Can Men Be Sexually Harassed?

Can Men Be Sexually Harassed

While most people in New Jersey and Pennsylvania think that only women are the victims of sexual harassment, men can also be victims. Sexual harassment is prohibited at workplaces across the U.S. under state and federal laws. Regardless of whether the victims are men or women, they have the right to work in environments that are free of such behavior. People who are the victims of workplace sexual harassment might want to talk about what has happened to them with the experienced lawyers at Swartz Swidler.

Defining sexual harassment

According to the Equal Employment Opportunity Commission, workplace sexual harassment occurs when workers receive unwanted sexual advances, requests for sexual favors or are the recipients of other unwelcome physical and verbal acts of a sexual nature when the conduct impacts their ability to do their jobs or when their employment is conditioned on their acceptance or rejection of the advances. Inappropriate touching, displays of sexually inappropriate content and lewd jokes may all be sexual harassment when they are unwelcome.

Can men be victims?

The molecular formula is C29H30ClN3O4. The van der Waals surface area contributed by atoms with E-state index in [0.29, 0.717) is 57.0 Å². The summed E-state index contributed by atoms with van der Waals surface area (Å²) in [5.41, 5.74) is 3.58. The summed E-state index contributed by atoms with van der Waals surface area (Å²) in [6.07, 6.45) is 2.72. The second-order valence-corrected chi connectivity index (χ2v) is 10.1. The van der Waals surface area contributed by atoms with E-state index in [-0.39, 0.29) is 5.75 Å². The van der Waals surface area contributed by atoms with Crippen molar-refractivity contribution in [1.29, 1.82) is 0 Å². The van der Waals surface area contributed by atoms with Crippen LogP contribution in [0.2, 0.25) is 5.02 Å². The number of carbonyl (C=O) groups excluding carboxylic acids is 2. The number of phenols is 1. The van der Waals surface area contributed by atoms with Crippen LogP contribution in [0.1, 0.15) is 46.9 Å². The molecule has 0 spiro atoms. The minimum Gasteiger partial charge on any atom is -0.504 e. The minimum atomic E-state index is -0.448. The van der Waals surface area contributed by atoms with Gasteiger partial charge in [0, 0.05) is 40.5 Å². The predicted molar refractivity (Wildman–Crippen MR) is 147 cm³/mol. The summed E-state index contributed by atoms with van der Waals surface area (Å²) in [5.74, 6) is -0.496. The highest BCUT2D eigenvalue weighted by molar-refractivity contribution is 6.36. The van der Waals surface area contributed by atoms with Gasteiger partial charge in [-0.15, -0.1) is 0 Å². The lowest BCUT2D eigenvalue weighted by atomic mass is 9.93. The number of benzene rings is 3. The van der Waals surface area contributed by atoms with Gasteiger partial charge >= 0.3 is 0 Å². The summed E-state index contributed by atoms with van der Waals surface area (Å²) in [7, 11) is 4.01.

While most victims of workplace sexual harassment are women, an increasing number of men have been reporting that they have also been victims. In 2015, the EEOC reports that it received a total of 6,682 charges of sexual harassment, and 17 percent of them were filed by men.

Why don’t more men report sexual harassment?

The EEOC believes that many more men may be the victims of sexual harassment than the numbers who file complaints. Some men may not make complaints because they are afraid that they will be mocked by their coworkers. Others who have been the victims of sexual harassment by other men might believe that the fact that they were harassed by members of the same sex makes a statement about their own sexuality. Others may be embarrassed about their inability to handle the problems on their own.

What to do if you have been the victim of sexual harassment

Regardless of your gender, you have the right to work in an environment that is devoid of sexual harassment. If you have been the victim of workplace sexual harassment, you should start by confronting your harasser and telling them to stop. If they persist, you should file a complaint with your company according to its internal procedures. If your workplace fails to act or retaliates against you, the lawyers at Swartz Swidler may be able to hold your employer liable to pay damages to you. Contact Swartz Swidler today to learn more about your rights.